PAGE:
The extinction of languages has continued down to the present day, but for new reasons. "One reason behind the decrease in the number of speakers has been television," says Mithun. "With television young people realised that outside the community people spoke a completely different language. Their own language was only spoken by some fuddy-duddies at home."

    However, according to Mithun, an even bigger cause behind the extinction of Indian languages has been the state schools and boarding schools. "The idea was to provide Indian children with good education, to teach them English and prepare them for the modern world. No one thought that the Indian languages had their own importance and it was valuable to speak them. The ability to speak an Indian language was not appreciated at all; in fact, children were punished if they spoke their own languages. Many parents thought later that they didn't want their children to suffer the same way and spoke English to them. They meant well and didn t realise that the languages would gradually become extinct," says Mithun.

    "Indians were educated to become more like the white man," Chafe continues. "Education has become more homogenous throughout the whole country, and Indian children have been educated the same way as everybody else, in English. There are more opportunities now, but better opportunities have always implied the use of English. Bilingualism has been forgotten." The increasing mobility in post-war American society also affected the Indian languages: "Many Indians went to work outside the reservations and got married there. Society became more mixed and the number of English-speaking intermarriages grew."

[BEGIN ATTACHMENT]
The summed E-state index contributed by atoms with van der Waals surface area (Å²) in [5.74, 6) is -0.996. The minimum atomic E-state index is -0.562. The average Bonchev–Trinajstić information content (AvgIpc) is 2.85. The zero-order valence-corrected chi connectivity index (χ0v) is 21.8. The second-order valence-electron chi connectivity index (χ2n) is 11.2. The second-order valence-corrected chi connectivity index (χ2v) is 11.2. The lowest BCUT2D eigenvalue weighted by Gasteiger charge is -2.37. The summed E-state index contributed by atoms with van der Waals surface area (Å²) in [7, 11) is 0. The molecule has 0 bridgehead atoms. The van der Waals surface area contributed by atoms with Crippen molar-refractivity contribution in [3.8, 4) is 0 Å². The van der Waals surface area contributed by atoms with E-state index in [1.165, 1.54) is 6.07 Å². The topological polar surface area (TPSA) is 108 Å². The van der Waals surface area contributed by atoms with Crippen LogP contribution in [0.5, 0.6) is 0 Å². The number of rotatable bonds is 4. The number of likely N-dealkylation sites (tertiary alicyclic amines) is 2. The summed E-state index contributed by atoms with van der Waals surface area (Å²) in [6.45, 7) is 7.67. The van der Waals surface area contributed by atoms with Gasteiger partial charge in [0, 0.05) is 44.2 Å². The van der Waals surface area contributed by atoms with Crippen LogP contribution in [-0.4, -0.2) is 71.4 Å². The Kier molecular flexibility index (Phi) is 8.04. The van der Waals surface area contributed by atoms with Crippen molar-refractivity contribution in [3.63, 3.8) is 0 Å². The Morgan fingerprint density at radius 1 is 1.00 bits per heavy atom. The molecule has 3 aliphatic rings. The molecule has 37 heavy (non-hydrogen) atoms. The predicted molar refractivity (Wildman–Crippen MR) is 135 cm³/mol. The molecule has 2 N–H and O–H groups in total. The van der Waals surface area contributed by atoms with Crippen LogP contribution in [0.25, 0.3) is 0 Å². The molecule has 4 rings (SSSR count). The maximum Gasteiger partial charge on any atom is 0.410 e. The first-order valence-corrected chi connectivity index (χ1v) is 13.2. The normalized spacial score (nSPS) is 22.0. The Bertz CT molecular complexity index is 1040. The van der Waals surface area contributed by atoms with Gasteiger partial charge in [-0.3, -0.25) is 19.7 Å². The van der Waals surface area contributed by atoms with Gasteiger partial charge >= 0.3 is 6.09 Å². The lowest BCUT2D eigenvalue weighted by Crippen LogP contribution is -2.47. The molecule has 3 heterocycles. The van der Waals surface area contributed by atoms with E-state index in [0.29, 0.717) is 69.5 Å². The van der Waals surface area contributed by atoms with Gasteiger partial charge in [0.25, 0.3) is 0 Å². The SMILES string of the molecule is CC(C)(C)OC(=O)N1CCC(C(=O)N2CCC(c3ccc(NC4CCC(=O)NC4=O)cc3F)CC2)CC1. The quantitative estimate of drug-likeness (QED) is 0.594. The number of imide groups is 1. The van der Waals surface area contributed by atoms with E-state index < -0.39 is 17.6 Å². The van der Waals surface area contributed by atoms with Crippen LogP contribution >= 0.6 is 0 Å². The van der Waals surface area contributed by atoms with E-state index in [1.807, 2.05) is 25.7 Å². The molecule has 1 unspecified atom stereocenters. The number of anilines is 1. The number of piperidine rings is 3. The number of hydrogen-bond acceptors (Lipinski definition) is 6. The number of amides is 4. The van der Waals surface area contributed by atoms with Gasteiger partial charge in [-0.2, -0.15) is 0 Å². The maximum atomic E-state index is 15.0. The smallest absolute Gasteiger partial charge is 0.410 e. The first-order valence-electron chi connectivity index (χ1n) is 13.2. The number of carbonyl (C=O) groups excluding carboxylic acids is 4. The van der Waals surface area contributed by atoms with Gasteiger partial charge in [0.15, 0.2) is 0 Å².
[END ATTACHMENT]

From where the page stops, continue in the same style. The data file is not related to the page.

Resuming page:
Education in Mohawk

    Some communities have started to improve the status of the Indian languages. In Mohawk communities the parents can decide when their child is four years old whether he/she is educated in English or Mohawk. A special curriculum has been prepared for education in Mohawk. According to Mithun the results have been encouraging. "The children have realised what a heritage they share. Thanks to the special curriculum, the gap between the children's lives and the life represented by the school no longer exists. The world in the textbooks is also the world of the children, unlike earlier, when Indian children studied books where the fathers of blond little girls went to work dressed in a suit and carrying a briefcase."

    However, the road to the special curriculum was long and hard. First the authorities in the Province of Quebec had to be convinced that Mohawk was a real language and could also be a proper subject of study. Future teachers needed a degree in pedagogics and Mohawk. "Nevertheless, they still have to seek justification and prove that education in Mohawk is real education," says Mithun.